In some regions of the Alps, these dogs were called Durrbachhund after a small town named Durrbah and are said to be rooted in the Molosser breeds. Tin 1902 the Swiss Kennel Club recognized the Bernese Mountain Dog as a separate breed and the first breed club was founded in 1907 in the region of Burgdorf. The first standard for the breed was written and separated the 4 dogs into their own breeds. The Molosser is an ancient breed whose versatility and travels made it expressly influential in the developing of Mastiff dogs like St. Bernards, Great Pyranees, Mastiffs and Swiss Mountain Dogs like the Bernese.

However at the end of the 19th century famers and shepherds began to import other breeds of working dogs, while at the same time automated modes of transportation began to replace the farm dogs. Under these circumstances the number of Bernese Mountain Dog began to decline and the breed faced potential extinction. A group of people were gathered together to save the Berner, including Franz Schertenleib and Albert Heim. Still today the Bernese are in short supply and because of the need and desire to increase the numbers, some breeding practices have not been as good as they should have been. However, today’s Berner is a great family dog and he still loves to work. He is good at carting, herding, search and rescue, watch dog, tracking, and competitive obedience.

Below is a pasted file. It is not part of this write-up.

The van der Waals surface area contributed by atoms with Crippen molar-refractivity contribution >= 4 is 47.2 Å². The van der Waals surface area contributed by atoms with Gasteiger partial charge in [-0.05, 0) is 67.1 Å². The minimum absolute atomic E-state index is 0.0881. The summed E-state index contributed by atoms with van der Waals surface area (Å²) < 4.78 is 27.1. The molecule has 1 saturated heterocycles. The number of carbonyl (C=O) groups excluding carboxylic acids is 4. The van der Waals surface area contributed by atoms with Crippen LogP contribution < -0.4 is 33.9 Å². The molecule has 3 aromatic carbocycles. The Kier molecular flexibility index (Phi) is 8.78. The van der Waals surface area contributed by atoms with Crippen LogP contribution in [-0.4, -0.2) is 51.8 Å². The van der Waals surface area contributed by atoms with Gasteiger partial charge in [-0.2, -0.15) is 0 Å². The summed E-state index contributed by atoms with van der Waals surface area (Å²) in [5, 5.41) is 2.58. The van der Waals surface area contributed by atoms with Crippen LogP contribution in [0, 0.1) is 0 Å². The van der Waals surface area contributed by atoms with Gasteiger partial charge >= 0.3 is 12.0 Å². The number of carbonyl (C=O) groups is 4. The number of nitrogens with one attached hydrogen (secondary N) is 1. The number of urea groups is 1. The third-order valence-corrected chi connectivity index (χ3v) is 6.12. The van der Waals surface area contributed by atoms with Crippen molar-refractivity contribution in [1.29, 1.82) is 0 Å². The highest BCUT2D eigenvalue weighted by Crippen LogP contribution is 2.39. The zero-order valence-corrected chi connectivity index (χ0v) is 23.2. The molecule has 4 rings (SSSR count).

The Bernese Mountain Dog came to the US after World War I and was imported to Britain in the 1930’s. The AKC accepted the Berner as a new Working-Class breed in 1937. It was not until 1968 that the Bernese Mountain Dog Club of America was formed. In 1981, the AKC accepted the club as a member and in 1990 they (AKC) adopted the standard used today to judge the Bernese Mountain Dog.

Description

kars dog puppyLarge and heavy, the Kars Dog is strong, with a large head and broad chest. The height of the dog at the withers is 60 to 90cm and he weighs in at roughly 60 - 80kg.

At one time the ears were cropped but they are left these days and then they are of medium length and floppy. The coat varies too in terms of length and color - short to longer variety coats. The coat can be a solid color or it can have patterns. You’ll find reddish brown dogs, grey and black dogs as well as dogs with a mix of colors.

Temperament:

The Kars is an aggressive, territorial dog, but with the correct training, socialization and upbringing, it can be a loving, amicable family pet.